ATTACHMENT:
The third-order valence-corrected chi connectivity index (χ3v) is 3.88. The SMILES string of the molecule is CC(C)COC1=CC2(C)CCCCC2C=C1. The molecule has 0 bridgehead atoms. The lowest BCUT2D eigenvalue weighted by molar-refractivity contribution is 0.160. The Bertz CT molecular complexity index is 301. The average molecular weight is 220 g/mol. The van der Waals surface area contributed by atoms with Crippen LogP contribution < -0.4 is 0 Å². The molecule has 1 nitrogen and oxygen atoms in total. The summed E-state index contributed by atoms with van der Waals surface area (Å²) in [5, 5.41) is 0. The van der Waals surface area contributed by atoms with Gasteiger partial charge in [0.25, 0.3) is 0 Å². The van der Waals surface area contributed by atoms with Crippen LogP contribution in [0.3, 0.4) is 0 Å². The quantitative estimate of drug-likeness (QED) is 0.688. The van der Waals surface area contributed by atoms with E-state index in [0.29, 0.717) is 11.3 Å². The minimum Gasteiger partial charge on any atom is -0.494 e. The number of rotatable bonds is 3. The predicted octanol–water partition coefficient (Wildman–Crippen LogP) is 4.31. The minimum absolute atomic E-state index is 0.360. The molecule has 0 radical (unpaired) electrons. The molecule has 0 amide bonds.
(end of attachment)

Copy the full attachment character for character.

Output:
The third-order valence-corrected chi connectivity index (χ3v) is 3.88. The SMILES string of the molecule is CC(C)COC1=CC2(C)CCCCC2C=C1. The molecule has 0 bridgehead atoms. The lowest BCUT2D eigenvalue weighted by molar-refractivity contribution is 0.160. The Bertz CT molecular complexity index is 301. The average molecular weight is 220 g/mol. The van der Waals surface area contributed by atoms with Crippen LogP contribution < -0.4 is 0 Å². The molecule has 1 nitrogen and oxygen atoms in total. The summed E-state index contributed by atoms with van der Waals surface area (Å²) in [5, 5.41) is 0. The van der Waals surface area contributed by atoms with Gasteiger partial charge in [0.25, 0.3) is 0 Å². The van der Waals surface area contributed by atoms with Crippen LogP contribution in [0.3, 0.4) is 0 Å². The quantitative estimate of drug-likeness (QED) is 0.688. The van der Waals surface area contributed by atoms with E-state index in [0.29, 0.717) is 11.3 Å². The minimum Gasteiger partial charge on any atom is -0.494 e. The number of rotatable bonds is 3. The predicted octanol–water partition coefficient (Wildman–Crippen LogP) is 4.31. The minimum absolute atomic E-state index is 0.360. The molecule has 0 radical (unpaired) electrons. The molecule has 0 amide bonds.